It is telling that the most popular zine in the zine scene was a directory, and not the official organ of a movement or faction. The centrality of FF perfectly reflected the fact that the zine scene was a decentralized, horizontal communication network. Based on self-produced media, the zine scene provided amble opportunities for aspiring radicals to find the ‘other mutants’ they were looking for; however, this amateur information economy was also unstable. Longevity was indeed a rare trait. Zines are ephemeral in every sense of the word, though that is not necessarily a mark of quality. Though, in terms of quality, a handful of high profile zines did emerge from the scene. Unlike zines based on a particular subculture, movement, or ideology, these zines took the scene itself as their subject matter. The most notable of these included Donna Kossy’s False Positive, Rev. Crowbar’s Popular Reality, and Jim Keith’s Dharma Combat. While the ‘core’ of the zine scene remained FF, these zines represented the native turf of the intelligencia that had developed among the self-publishing milieu. Like FF, Inside Joke, and The Stark Fist of Removal, these zines were all associated with both Discordianism and the Church of the SubGenius, and played host to their best representatives. Along with recognizable Discordians and SubGenii, these zines also published material by groups like Dadadata (Ed Lawerence), Anti-authoritarians Anonymous (John Zerzan & Dan Todd), Association for ontological anarch (Peter Lamborn Wilson, James Koehnline), The Last International (Bob Black), and Minitrue (Zach Replica & Gerry Reith). Like FF, False Positive, Popular Reality, and Dharma Combat were all compendiums containing links to the zine scene; however, unlike Gunderloy’s voluminous directory, these zines only showcased the most provocative, intelligent, or amusing material in circulation.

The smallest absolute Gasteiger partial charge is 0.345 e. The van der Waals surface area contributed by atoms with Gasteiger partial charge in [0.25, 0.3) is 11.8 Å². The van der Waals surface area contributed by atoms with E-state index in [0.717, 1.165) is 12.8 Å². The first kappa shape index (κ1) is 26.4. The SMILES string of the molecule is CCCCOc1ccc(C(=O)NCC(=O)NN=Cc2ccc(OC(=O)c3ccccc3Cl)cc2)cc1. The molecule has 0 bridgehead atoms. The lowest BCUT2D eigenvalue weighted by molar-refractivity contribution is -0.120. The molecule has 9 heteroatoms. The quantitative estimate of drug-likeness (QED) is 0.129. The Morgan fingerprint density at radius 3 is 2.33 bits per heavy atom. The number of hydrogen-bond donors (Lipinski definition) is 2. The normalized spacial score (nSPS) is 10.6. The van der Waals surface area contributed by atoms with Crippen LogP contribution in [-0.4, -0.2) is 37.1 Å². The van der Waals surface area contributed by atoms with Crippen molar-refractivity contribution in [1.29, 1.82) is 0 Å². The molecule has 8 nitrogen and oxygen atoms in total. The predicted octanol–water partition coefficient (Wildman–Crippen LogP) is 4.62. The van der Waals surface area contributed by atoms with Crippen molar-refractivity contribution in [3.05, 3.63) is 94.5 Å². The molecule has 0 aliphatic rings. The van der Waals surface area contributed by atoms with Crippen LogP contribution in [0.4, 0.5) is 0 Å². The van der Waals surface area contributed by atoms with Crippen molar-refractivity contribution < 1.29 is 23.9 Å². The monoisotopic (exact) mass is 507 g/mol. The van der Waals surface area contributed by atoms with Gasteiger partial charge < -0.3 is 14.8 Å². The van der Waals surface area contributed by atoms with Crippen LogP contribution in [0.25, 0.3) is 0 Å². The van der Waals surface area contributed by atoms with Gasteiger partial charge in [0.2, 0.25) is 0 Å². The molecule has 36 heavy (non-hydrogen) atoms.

As mentioned, Situationst writings functioned as the baseline for antiauthoritarian thought within the zine scene.